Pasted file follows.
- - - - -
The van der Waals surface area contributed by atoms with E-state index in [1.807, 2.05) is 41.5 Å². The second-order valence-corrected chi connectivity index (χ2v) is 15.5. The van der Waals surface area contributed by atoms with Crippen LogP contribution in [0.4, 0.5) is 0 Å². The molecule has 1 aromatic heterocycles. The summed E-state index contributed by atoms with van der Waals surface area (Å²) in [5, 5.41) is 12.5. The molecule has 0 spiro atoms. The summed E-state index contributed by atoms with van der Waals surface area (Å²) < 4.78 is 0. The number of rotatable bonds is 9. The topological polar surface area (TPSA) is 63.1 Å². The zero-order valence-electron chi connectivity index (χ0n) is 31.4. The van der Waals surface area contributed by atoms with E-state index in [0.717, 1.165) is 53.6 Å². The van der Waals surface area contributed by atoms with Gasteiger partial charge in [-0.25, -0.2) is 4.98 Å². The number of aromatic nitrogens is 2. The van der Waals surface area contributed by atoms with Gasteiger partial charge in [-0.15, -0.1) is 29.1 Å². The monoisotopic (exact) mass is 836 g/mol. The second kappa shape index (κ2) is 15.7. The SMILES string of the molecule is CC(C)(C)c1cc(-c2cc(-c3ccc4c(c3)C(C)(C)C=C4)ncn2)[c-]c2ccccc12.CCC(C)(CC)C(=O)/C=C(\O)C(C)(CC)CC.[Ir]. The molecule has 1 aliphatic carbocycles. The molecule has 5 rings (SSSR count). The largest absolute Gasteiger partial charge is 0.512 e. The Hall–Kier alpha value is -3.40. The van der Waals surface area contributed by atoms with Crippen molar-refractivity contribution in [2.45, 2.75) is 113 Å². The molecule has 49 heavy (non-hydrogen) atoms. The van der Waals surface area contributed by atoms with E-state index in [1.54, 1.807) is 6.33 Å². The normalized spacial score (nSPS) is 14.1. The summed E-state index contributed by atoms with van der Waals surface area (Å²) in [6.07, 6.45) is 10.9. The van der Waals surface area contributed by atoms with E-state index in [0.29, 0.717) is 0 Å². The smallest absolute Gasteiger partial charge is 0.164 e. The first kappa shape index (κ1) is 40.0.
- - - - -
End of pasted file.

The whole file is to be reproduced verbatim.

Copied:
The van der Waals surface area contributed by atoms with E-state index in [1.807, 2.05) is 41.5 Å². The second-order valence-corrected chi connectivity index (χ2v) is 15.5. The van der Waals surface area contributed by atoms with Crippen LogP contribution in [0.4, 0.5) is 0 Å². The molecule has 1 aromatic heterocycles. The summed E-state index contributed by atoms with van der Waals surface area (Å²) in [5, 5.41) is 12.5. The molecule has 0 spiro atoms. The summed E-state index contributed by atoms with van der Waals surface area (Å²) < 4.78 is 0. The number of rotatable bonds is 9. The topological polar surface area (TPSA) is 63.1 Å². The zero-order valence-electron chi connectivity index (χ0n) is 31.4. The van der Waals surface area contributed by atoms with E-state index in [0.717, 1.165) is 53.6 Å². The van der Waals surface area contributed by atoms with Gasteiger partial charge in [-0.25, -0.2) is 4.98 Å². The number of aromatic nitrogens is 2. The van der Waals surface area contributed by atoms with Gasteiger partial charge in [-0.15, -0.1) is 29.1 Å². The monoisotopic (exact) mass is 836 g/mol. The second kappa shape index (κ2) is 15.7. The SMILES string of the molecule is CC(C)(C)c1cc(-c2cc(-c3ccc4c(c3)C(C)(C)C=C4)ncn2)[c-]c2ccccc12.CCC(C)(CC)C(=O)/C=C(\O)C(C)(CC)CC.[Ir]. The molecule has 1 aliphatic carbocycles. The molecule has 5 rings (SSSR count). The largest absolute Gasteiger partial charge is 0.512 e. The Hall–Kier alpha value is -3.40. The van der Waals surface area contributed by atoms with Crippen molar-refractivity contribution in [2.45, 2.75) is 113 Å². The molecule has 49 heavy (non-hydrogen) atoms. The van der Waals surface area contributed by atoms with E-state index in [1.54, 1.807) is 6.33 Å². The normalized spacial score (nSPS) is 14.1. The summed E-state index contributed by atoms with van der Waals surface area (Å²) in [6.07, 6.45) is 10.9. The van der Waals surface area contributed by atoms with E-state index in [0.29, 0.717) is 0 Å². The smallest absolute Gasteiger partial charge is 0.164 e. The first kappa shape index (κ1) is 40.0.